As of 2000, the gender distribution of the population was 49.8 % female. The age distribution, as of 2000, in Cunter is eighteen people or 9.1% of the population are between 0 and 9 years old. Seven people or 3.5% are 10 to 14, sixteen people or 8.1% are 15 to 19. Of the adult population, twenty-nine people or 14.6% of the population are between 20 and 29 years old. Twenty-eight people or 14.1% are 30 to 39, thirty-six people or 18.2% are 40 to 49, thirty-one people or 15.7% are 50 to 59. The senior population distribution is thirteen people or 6.6% of the population are between 60 and 69 years old, fifteen people or 7.6% are 70 to 79, there are four people or 2.0% who are 80 to 89. There is one person or 0.5%, 90 to 99. In the 2007 federal election the most popular party was the CVP; the next three most popular parties were the SVP, the FDP and the SPS. The entire Swiss population is well educated. In Cunter about 61.5% of the population aged 25 to 64 have completed either non-mandatory upper secondary education or additional higher education.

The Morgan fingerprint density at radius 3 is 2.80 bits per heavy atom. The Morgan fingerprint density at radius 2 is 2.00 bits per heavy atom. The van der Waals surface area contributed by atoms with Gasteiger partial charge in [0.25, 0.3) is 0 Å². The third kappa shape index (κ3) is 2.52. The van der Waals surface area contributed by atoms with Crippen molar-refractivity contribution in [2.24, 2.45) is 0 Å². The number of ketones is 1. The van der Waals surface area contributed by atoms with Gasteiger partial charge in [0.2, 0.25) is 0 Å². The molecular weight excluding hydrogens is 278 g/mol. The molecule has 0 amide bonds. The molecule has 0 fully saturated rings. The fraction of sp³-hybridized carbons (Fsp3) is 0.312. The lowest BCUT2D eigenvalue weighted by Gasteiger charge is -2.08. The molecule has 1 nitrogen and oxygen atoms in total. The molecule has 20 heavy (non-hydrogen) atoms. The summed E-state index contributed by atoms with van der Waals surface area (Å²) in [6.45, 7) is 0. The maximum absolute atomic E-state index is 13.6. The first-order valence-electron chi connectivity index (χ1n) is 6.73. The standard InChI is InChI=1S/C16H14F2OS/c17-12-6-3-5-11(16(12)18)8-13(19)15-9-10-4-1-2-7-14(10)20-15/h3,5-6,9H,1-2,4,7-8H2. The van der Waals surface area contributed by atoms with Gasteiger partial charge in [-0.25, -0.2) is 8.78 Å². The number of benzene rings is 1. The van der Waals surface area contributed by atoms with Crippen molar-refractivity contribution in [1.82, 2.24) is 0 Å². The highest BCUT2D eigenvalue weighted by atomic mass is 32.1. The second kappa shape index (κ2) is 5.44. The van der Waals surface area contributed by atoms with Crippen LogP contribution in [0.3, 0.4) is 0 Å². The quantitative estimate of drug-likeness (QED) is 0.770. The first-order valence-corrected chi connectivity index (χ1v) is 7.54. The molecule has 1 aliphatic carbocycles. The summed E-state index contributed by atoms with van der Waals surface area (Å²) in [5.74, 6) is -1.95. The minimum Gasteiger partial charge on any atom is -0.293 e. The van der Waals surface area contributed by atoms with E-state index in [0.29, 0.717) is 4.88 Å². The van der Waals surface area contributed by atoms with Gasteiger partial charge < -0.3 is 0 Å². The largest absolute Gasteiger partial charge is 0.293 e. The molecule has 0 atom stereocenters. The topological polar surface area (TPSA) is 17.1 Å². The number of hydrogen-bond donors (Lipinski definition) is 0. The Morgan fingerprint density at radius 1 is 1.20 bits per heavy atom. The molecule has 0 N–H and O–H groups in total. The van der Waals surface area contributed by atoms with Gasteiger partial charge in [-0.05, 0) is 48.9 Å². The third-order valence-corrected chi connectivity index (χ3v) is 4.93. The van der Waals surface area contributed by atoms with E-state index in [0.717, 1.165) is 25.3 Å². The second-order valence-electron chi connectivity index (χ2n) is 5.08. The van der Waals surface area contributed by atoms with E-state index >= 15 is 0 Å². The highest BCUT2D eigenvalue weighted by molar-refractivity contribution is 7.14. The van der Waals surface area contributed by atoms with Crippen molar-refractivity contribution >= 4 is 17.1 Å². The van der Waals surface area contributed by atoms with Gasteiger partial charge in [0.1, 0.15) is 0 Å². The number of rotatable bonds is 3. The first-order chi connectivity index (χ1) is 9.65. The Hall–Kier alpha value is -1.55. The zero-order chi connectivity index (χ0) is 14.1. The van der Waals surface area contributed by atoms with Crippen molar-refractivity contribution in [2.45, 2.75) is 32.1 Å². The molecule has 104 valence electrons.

Cunter has an unemployment rate of 2.44%. As of 2005, there were ten people employed in the primary economic sector and about five businesses involved in this sector. Nine people are employed in the secondary sector and there are three businesses in this sector. Eleven people are employed with six businesses in this sector; the historical population is given in the following table: Cunter in German and Italian in the online Historical Dictionary of Switzerland

Willem Kloos

Willem Johannes Theodorus Kloos was a nineteenth-century Dutch poet and literary critic. He was one of the prominent figures of the Movement of Eighty and became editor in chief of De Nieuwe Gids after the editorial fracture in 1893, he was nominated for the Nobel Prize in Literature five times. Kloos was one of the leaders, along with the poet Herman Gorter, the critic Lodewijk van Deyssel, the prolific writer and psychiatrist Frederik van Eeden, of the influential group of Dutch writers known as the Movement of Eighty, otherwise known as the Tachtigers, who interacted and worked with each other in Amsterdam in the 1880s; as part of this movement, Kloos criticized mainstream literary style as bookish and overly wrought, instead sought to write poetry in which the form matched the content, so that intimate experiences should be conveyed with a natural intimacy of expression. Kloos rejected art that sought to express shared experiences or emotions. Instead, he demanded that art must be "the most individualistic expression of the most individualistic emotion".